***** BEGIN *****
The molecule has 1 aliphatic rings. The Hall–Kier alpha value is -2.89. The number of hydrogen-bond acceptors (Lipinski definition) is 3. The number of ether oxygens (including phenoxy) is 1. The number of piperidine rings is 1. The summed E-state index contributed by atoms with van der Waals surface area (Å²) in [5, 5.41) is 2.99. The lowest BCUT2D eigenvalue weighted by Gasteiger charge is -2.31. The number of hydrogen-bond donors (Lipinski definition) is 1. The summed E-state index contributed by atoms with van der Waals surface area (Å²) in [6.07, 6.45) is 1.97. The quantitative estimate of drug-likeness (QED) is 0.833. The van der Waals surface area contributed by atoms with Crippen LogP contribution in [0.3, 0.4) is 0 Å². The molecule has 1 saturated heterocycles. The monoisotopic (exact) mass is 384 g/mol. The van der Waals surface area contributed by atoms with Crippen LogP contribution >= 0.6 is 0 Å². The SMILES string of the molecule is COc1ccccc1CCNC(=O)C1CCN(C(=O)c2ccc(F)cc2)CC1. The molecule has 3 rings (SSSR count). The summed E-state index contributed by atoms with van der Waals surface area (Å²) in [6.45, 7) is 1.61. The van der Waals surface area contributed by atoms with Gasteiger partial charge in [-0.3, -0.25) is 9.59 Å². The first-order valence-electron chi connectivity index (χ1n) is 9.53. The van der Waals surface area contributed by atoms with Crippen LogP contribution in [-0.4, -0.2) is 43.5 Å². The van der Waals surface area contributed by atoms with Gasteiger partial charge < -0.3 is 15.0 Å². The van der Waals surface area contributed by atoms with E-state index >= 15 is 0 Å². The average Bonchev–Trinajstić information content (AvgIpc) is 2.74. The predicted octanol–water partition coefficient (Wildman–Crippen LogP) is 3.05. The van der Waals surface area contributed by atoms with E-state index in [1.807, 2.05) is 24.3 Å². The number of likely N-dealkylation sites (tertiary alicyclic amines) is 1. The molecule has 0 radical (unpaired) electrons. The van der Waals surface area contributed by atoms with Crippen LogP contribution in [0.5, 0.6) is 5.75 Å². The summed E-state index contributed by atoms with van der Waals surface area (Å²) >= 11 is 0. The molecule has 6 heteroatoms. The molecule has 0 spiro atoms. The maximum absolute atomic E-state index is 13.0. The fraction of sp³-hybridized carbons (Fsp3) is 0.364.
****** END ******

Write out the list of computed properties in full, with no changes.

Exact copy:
The molecule has 1 aliphatic rings. The Hall–Kier alpha value is -2.89. The number of hydrogen-bond acceptors (Lipinski definition) is 3. The number of ether oxygens (including phenoxy) is 1. The number of piperidine rings is 1. The summed E-state index contributed by atoms with van der Waals surface area (Å²) in [5, 5.41) is 2.99. The lowest BCUT2D eigenvalue weighted by Gasteiger charge is -2.31. The number of hydrogen-bond donors (Lipinski definition) is 1. The summed E-state index contributed by atoms with van der Waals surface area (Å²) in [6.07, 6.45) is 1.97. The quantitative estimate of drug-likeness (QED) is 0.833. The van der Waals surface area contributed by atoms with Crippen LogP contribution in [0.3, 0.4) is 0 Å². The molecule has 1 saturated heterocycles. The monoisotopic (exact) mass is 384 g/mol. The van der Waals surface area contributed by atoms with Crippen LogP contribution >= 0.6 is 0 Å². The SMILES string of the molecule is COc1ccccc1CCNC(=O)C1CCN(C(=O)c2ccc(F)cc2)CC1. The molecule has 3 rings (SSSR count). The summed E-state index contributed by atoms with van der Waals surface area (Å²) in [6.45, 7) is 1.61. The van der Waals surface area contributed by atoms with Gasteiger partial charge in [-0.3, -0.25) is 9.59 Å². The first-order valence-electron chi connectivity index (χ1n) is 9.53. The van der Waals surface area contributed by atoms with Crippen LogP contribution in [-0.4, -0.2) is 43.5 Å². The van der Waals surface area contributed by atoms with Gasteiger partial charge < -0.3 is 15.0 Å². The van der Waals surface area contributed by atoms with E-state index >= 15 is 0 Å². The average Bonchev–Trinajstić information content (AvgIpc) is 2.74. The predicted octanol–water partition coefficient (Wildman–Crippen LogP) is 3.05. The van der Waals surface area contributed by atoms with E-state index in [1.807, 2.05) is 24.3 Å². The number of likely N-dealkylation sites (tertiary alicyclic amines) is 1. The molecule has 0 radical (unpaired) electrons. The van der Waals surface area contributed by atoms with Crippen LogP contribution in [0.5, 0.6) is 5.75 Å². The summed E-state index contributed by atoms with van der Waals surface area (Å²) >= 11 is 0. The molecule has 6 heteroatoms. The molecule has 0 spiro atoms. The maximum absolute atomic E-state index is 13.0. The fraction of sp³-hybridized carbons (Fsp3) is 0.364.